Our beautiful planet: Snow across Europe | Environment| All topics from climate change to conservation | DW | 02.03.2018
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Our beautiful planet: Snow across Europe

Spring has almost sprung in Europe, but Siberian winds sweeping across the continent have brought with them freezing temperatures and have blanketed cities from Moscow to Rome and Dublin in picturesque snow.

A Siberian wind — the so-called "Beast from the East" — rolled across Europe this week with temperatures dipping to -20 degrees Celsius (-4 Fahrenheit) in many places. Snow fell all across the continent. 

It fell on cities unaccustomed to snow, like Rome and Pristina (pictured above). And it fell in record amounts on Moscow, which is, of course, no stranger to snow. It fell on mountains, fields, forests and roads. 

As the first flurries carpeted countries such as Britain and Ireland, which generally do not see much snowfall, people were warned to stay indoors, schools and businesses closed, and the outside world took on a preternatural silence. 

Those few who did brave the blizzards, snapped photos of deserted landscapes from fields to concrete streets rendered beautiful by a blanket of white powder. 

Hardier souls, both children and adults, built snowmen and sledded down hillsides in bathtubs and on the metal trays.  The snow has an ability to bring out the child in even the most earnest.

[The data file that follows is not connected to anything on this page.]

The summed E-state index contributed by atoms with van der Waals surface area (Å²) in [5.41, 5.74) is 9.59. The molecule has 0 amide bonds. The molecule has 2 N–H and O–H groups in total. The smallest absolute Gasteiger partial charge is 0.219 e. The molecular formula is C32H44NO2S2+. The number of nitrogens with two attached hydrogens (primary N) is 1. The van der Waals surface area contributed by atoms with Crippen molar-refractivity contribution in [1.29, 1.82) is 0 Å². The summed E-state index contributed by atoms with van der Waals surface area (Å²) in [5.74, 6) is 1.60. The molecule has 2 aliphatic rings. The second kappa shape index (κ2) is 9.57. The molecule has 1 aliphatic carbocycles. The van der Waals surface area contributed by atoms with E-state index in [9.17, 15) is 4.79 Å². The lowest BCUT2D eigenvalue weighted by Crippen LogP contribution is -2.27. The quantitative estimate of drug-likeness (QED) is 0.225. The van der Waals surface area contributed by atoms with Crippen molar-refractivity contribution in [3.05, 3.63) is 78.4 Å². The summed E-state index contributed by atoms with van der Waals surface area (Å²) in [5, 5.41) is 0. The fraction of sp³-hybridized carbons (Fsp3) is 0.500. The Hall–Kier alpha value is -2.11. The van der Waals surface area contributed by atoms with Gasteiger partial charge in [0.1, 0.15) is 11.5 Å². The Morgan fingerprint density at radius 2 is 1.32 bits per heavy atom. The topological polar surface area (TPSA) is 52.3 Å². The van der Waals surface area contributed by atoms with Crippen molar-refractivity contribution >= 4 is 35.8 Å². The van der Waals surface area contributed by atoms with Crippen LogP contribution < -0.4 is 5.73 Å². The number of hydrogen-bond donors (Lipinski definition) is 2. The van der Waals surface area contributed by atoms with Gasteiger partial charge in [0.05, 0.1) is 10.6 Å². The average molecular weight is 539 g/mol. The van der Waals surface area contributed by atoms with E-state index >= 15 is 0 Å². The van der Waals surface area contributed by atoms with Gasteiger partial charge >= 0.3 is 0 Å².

Großbritannien Newcastle-under-Lyme Pferd im Schnee

A horse stands in a snow-covered field in England. The UK was plunged into snow-related chaos following heavy blizzards

A snowy harbinger? 

Despite the magic and beauty of it all, however, the snow and freezing temperatures can be dangerous. Those without a home, in many instances, are left to bear the chill outdoors. The Beast from the East has claimed at least 20 lives across Europe. But this particular cold snap may also be a sign of some greater disruption in the climate system.  

Read more: Understanding the polar vortex
Read more: Arctic warmer than much of Europe is a worrying sign of climate change
Read more: Record snowfall hits Moscow, downing thousands of trees

While the deep freeze froze Europe, northernmost Greenland was practically basking in the warmth of 6 degrees above zero — highly unusual for this time of year. Arctic sea ice has also been melting at record rates.

Scientists believe the unusual weather could be related to global warming, which is weakening the polar vortex. The vortex locks cold air into the Arctic, DW reported this week. 

Do you have a picture of a beautiful landscape or something amazing in nature that you want to share with our readers? If so, you can send it to us using the upload tool on our website, or by emailing us at ecoafrica@dw.com. We look forward to hearing from you.